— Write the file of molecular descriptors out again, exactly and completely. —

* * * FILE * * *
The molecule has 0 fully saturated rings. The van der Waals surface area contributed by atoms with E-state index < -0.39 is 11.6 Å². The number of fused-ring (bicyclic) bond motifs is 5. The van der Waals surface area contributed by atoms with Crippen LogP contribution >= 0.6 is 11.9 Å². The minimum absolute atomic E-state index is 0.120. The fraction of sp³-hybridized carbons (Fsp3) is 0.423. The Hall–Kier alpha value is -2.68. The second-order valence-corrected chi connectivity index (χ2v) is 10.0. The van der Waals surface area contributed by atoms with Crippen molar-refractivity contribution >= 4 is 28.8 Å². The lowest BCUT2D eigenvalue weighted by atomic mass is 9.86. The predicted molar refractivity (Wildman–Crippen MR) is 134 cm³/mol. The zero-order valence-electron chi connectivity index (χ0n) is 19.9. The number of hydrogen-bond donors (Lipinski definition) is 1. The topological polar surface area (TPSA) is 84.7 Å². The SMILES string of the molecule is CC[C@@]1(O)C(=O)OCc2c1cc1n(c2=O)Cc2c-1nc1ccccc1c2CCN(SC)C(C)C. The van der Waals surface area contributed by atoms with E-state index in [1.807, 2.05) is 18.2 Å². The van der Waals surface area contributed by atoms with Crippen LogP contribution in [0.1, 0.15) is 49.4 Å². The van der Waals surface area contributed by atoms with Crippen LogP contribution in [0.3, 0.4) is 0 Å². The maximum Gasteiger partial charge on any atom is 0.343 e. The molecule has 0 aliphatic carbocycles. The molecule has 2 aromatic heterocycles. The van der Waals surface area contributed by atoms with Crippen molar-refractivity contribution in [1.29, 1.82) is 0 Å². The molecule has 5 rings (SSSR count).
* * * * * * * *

The molecule has 0 fully saturated rings. The van der Waals surface area contributed by atoms with E-state index < -0.39 is 11.6 Å². The number of fused-ring (bicyclic) bond motifs is 5. The van der Waals surface area contributed by atoms with Crippen LogP contribution >= 0.6 is 11.9 Å². The minimum absolute atomic E-state index is 0.120. The fraction of sp³-hybridized carbons (Fsp3) is 0.423. The Hall–Kier alpha value is -2.68. The second-order valence-corrected chi connectivity index (χ2v) is 10.0. The van der Waals surface area contributed by atoms with Crippen molar-refractivity contribution >= 4 is 28.8 Å². The lowest BCUT2D eigenvalue weighted by atomic mass is 9.86. The predicted molar refractivity (Wildman–Crippen MR) is 134 cm³/mol. The zero-order valence-electron chi connectivity index (χ0n) is 19.9. The number of hydrogen-bond donors (Lipinski definition) is 1. The topological polar surface area (TPSA) is 84.7 Å². The SMILES string of the molecule is CC[C@@]1(O)C(=O)OCc2c1cc1n(c2=O)Cc2c-1nc1ccccc1c2CCN(SC)C(C)C. The van der Waals surface area contributed by atoms with E-state index in [1.807, 2.05) is 18.2 Å². The van der Waals surface area contributed by atoms with Crippen LogP contribution in [0.1, 0.15) is 49.4 Å². The van der Waals surface area contributed by atoms with Crippen LogP contribution in [0.3, 0.4) is 0 Å². The maximum Gasteiger partial charge on any atom is 0.343 e. The molecule has 0 aliphatic carbocycles. The molecule has 2 aromatic heterocycles. The van der Waals surface area contributed by atoms with Crippen molar-refractivity contribution in [1.29, 1.82) is 0 Å². The molecule has 5 rings (SSSR count).